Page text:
Regret is one of those things that we all experience at one time or another. In a moment of stomach-dropping regret you feel like your world is collapsing (or you’re not as dramatic as me and the plates of your world are only slightly vibrating). But, fear not! Regret is temporary and I’m going to share with you how I deal with and overcome my regret.
Due to my type-A-ness, I have categorized regret into two main sources – the regret of doing and the regret of not doing. I have then further sub-categorized each source into sub-genres – the regret of change, the regret of harm, the regret of FOMO, and the regret of fear.
Regret of Doing
Often times, regret is a direct result of an unfortunate action you take due to lack of judgment or clouded judgment. Sometimes, these actions negatively affect ourselves; I call those “regrets of change”. Sometimes, these actions negatively affect others; I call those “regrets of harm”. While both of these scenarios share the same debilitating feeling of regret, they can each be dealt with by targeted problem-solving.
The Regret of Change
At the time we make decisions, they seem well thought-out and infallible. It is crazy, then, how these decisions can crumble around us as quickly as they were hatched.
For example, in 7th grade, I decided that curling my chin-length side-bangs (it was 2011, it was a different time) in a circular brush would give me an effortless Farrah Fawcett vibe. It did not. My hair got stuck in the brush’s vortex-of-doom and I had to live with a less-than-attractive 1-inch hair tuft where my glorious side-bangs had once been. You can bet that the second I tried to uncurl that first gel-covered strand from the bristles, a harsh rush of regret swept over me.
In that situation, I was feeling the “regret of change”. I had taken an action I thought would better my life (who didn’t want perfectly curled side-bangs) but, instead, had the opposite effect, leaving me yearning for the glorious extra 4-inches of hair that used to hang from my mid-forehead.
My 7th-grade hair example, though tragic to tween Jordyn, wasn’t that hard to overcome. I bought some butterfly clips and funky hats and worked the heck out of that tuft.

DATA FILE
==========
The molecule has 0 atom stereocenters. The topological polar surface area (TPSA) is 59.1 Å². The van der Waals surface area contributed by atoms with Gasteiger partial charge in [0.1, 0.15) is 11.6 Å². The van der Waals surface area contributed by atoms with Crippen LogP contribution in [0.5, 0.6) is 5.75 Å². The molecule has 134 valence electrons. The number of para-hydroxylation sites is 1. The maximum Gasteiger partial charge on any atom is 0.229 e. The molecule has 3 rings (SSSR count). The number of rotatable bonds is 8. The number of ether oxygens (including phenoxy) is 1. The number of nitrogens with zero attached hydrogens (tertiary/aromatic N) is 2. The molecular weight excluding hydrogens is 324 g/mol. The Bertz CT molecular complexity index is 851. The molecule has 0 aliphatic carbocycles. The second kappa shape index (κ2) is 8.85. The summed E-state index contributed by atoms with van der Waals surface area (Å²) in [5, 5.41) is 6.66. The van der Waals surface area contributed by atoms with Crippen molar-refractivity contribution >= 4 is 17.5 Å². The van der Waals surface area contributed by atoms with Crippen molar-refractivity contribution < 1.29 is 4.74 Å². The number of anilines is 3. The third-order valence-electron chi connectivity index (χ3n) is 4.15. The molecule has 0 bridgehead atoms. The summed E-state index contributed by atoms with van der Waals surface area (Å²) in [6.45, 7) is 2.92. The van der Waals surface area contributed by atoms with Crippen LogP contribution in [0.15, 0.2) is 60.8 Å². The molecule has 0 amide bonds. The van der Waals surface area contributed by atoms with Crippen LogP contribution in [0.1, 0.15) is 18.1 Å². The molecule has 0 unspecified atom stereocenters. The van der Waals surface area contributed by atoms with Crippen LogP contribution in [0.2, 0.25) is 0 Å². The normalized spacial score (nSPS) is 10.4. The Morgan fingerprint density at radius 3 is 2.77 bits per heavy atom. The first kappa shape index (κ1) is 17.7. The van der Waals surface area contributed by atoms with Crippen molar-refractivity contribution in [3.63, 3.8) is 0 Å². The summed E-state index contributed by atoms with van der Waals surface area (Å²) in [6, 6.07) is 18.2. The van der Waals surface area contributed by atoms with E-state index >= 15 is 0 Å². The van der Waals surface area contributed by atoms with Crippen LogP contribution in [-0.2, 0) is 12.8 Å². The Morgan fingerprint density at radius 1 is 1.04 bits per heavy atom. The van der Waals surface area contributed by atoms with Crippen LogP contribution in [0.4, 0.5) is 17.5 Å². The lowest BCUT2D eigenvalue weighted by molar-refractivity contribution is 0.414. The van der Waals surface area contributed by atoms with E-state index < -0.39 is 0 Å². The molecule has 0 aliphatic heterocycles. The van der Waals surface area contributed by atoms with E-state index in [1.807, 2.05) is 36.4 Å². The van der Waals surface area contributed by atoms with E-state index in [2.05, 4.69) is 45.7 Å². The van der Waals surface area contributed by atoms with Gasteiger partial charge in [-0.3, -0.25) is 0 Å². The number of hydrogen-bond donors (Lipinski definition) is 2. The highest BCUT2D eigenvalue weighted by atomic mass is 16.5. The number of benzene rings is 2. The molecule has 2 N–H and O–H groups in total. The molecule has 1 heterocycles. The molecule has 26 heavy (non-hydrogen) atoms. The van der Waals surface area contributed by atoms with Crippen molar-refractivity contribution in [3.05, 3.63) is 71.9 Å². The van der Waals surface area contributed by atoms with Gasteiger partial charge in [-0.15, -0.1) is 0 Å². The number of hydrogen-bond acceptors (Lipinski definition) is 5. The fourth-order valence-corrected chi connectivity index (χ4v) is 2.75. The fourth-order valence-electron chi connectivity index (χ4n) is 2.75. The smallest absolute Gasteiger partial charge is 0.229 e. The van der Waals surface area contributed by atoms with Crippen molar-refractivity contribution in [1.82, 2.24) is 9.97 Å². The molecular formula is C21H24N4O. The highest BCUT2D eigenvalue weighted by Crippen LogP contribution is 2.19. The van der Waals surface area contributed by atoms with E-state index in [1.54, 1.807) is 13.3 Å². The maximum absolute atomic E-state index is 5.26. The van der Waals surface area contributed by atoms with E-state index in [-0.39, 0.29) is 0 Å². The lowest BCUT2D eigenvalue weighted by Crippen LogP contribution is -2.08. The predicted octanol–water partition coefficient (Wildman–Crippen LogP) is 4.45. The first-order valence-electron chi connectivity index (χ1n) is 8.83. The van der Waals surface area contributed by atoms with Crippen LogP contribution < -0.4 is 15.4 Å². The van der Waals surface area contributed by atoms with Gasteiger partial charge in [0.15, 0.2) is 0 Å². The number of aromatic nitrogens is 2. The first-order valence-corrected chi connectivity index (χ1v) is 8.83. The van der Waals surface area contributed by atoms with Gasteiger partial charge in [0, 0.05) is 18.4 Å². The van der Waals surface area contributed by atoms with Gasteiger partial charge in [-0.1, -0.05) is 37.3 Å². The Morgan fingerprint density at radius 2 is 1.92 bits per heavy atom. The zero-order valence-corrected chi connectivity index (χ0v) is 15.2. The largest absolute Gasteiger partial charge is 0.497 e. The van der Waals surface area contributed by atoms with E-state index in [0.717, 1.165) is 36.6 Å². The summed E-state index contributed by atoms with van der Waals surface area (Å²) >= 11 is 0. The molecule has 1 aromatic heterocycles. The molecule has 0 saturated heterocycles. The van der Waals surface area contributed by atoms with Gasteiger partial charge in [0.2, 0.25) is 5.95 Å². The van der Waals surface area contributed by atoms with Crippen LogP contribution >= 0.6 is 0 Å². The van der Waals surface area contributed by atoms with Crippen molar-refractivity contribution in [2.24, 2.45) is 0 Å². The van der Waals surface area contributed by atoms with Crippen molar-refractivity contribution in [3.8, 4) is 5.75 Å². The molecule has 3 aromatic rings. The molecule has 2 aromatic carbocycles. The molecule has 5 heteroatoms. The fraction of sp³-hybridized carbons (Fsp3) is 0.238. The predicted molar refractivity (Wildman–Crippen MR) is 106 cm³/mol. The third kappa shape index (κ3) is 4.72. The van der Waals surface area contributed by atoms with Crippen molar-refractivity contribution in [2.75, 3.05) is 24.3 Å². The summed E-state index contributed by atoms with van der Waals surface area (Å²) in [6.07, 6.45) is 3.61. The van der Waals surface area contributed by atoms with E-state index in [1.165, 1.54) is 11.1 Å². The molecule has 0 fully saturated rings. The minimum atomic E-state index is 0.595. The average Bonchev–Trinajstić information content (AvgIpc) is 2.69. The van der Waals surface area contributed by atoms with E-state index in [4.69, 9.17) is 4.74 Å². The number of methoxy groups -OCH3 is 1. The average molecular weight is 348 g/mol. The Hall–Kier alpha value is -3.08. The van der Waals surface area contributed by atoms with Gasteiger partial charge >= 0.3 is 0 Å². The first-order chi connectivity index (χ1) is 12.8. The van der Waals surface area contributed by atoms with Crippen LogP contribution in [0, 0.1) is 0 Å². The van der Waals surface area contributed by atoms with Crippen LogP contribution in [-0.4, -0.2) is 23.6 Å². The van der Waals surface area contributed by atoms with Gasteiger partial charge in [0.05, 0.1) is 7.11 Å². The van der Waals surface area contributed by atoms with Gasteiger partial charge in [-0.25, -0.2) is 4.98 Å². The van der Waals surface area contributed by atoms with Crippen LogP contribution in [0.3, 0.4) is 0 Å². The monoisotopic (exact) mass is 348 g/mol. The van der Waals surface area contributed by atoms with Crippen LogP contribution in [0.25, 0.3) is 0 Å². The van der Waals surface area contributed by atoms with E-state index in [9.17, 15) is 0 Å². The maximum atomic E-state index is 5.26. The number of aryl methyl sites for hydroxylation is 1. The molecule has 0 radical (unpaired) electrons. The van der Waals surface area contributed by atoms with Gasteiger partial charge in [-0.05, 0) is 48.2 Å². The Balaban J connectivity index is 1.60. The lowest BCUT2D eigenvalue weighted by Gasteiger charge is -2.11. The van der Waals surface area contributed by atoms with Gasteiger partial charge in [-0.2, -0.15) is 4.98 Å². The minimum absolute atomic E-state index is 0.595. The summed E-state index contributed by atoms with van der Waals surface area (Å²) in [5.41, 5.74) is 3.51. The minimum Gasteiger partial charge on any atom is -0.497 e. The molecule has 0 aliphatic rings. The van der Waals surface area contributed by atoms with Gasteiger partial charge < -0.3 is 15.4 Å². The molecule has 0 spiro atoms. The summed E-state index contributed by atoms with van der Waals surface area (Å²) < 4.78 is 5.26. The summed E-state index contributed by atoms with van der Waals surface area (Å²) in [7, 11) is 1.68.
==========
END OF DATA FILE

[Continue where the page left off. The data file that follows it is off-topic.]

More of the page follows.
In real-life, however, some of our actions leave us with more serious regret. Regrets that cannot be stifled by cheap clips and fuzzy bérets.
Perhaps you’ve just made a cross-country move, or you just quit your job, or you’ve switched your major, and are now left with a sense of regret for having left a good situation in favour of a bad one.
When you are dealing with the regret of change, it is easy to focus only on the negatives of your current situation and the positives of your previous situation. You might find yourself questioning why you would uproot your perfectly happy life in favour of this squalor in which you now live (there goes dramatic Jordyn again. Sorry, I can’t help it).
In these situations, it is important to remember why you made the change in the first place. At one point, this decision was sound and infallible. No situation you leave is perfectly perfect, and no situation in which you arrive is without flaw. It is being able to focus on the positives of your current situation that is key.
To get over your regret of change, you must be ok with not being ok until you are ok again (I was going to thesaurus two other ways to say “ok”, but I’m lazy and this is my blog so deal with my repetition).
Live in the now and believe that your new and scary future will soon become your old and monotonous present (plus you can read this article all about how to deal with change!).
The Regret of Harm
We are the stars in the movies of our lives. As such, we often make decisions in pursuit of self-advancement and self-happiness. While this is not inherently wrong (in fact, I totally advocate for self-love and self-preservation), sometimes our self-serving actions have unintended harmful consequences. Consequences that leave us with a heavy burden of regret for our actions.
This is one of the hardest types of regret to overcome because you are not seeking self-forgiveness for your actions, but rather, you are seeking forgiveness from another human for your action’s effect.
The first step in overcoming your regret of harm is to admit what you have done. When we hurt someone, it is common to recoil and justify our actions. This does nothing to diminish our regret. Instead, it buries the regret until we can’t push it down any further and it eventually bubbles and boils into a giant beast of regret.